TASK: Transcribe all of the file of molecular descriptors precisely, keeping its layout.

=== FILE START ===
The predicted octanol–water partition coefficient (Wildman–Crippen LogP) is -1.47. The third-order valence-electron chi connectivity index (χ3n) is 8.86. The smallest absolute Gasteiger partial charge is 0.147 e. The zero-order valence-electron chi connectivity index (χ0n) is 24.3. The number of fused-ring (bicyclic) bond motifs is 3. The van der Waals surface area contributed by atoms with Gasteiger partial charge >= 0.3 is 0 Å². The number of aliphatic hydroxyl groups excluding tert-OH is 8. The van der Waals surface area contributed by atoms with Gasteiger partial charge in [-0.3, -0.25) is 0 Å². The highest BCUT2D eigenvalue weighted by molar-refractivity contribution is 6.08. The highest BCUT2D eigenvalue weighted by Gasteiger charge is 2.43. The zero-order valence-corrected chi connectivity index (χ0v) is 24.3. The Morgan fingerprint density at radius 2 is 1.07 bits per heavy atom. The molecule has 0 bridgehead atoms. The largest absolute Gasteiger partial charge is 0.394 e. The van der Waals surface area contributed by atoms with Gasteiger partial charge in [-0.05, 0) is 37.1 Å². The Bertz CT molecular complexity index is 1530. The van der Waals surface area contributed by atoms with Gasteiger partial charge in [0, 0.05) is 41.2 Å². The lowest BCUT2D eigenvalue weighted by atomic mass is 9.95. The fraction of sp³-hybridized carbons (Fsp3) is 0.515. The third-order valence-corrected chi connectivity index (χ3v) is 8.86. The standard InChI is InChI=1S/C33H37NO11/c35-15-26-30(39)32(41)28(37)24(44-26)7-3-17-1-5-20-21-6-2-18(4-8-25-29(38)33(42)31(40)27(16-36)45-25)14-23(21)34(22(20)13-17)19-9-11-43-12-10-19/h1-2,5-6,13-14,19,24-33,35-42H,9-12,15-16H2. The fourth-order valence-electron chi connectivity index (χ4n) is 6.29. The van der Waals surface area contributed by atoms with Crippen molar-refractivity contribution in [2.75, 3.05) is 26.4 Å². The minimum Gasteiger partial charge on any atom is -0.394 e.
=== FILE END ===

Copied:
The predicted octanol–water partition coefficient (Wildman–Crippen LogP) is -1.47. The third-order valence-electron chi connectivity index (χ3n) is 8.86. The smallest absolute Gasteiger partial charge is 0.147 e. The zero-order valence-electron chi connectivity index (χ0n) is 24.3. The number of fused-ring (bicyclic) bond motifs is 3. The van der Waals surface area contributed by atoms with Gasteiger partial charge >= 0.3 is 0 Å². The number of aliphatic hydroxyl groups excluding tert-OH is 8. The van der Waals surface area contributed by atoms with Gasteiger partial charge in [-0.3, -0.25) is 0 Å². The highest BCUT2D eigenvalue weighted by molar-refractivity contribution is 6.08. The highest BCUT2D eigenvalue weighted by Gasteiger charge is 2.43. The zero-order valence-corrected chi connectivity index (χ0v) is 24.3. The Morgan fingerprint density at radius 2 is 1.07 bits per heavy atom. The molecule has 0 bridgehead atoms. The largest absolute Gasteiger partial charge is 0.394 e. The van der Waals surface area contributed by atoms with Gasteiger partial charge in [-0.05, 0) is 37.1 Å². The Bertz CT molecular complexity index is 1530. The van der Waals surface area contributed by atoms with Gasteiger partial charge in [0, 0.05) is 41.2 Å². The lowest BCUT2D eigenvalue weighted by atomic mass is 9.95. The fraction of sp³-hybridized carbons (Fsp3) is 0.515. The third-order valence-corrected chi connectivity index (χ3v) is 8.86. The standard InChI is InChI=1S/C33H37NO11/c35-15-26-30(39)32(41)28(37)24(44-26)7-3-17-1-5-20-21-6-2-18(4-8-25-29(38)33(42)31(40)27(16-36)45-25)14-23(21)34(22(20)13-17)19-9-11-43-12-10-19/h1-2,5-6,13-14,19,24-33,35-42H,9-12,15-16H2. The fourth-order valence-electron chi connectivity index (χ4n) is 6.29. The van der Waals surface area contributed by atoms with Crippen molar-refractivity contribution in [2.75, 3.05) is 26.4 Å². The minimum Gasteiger partial charge on any atom is -0.394 e.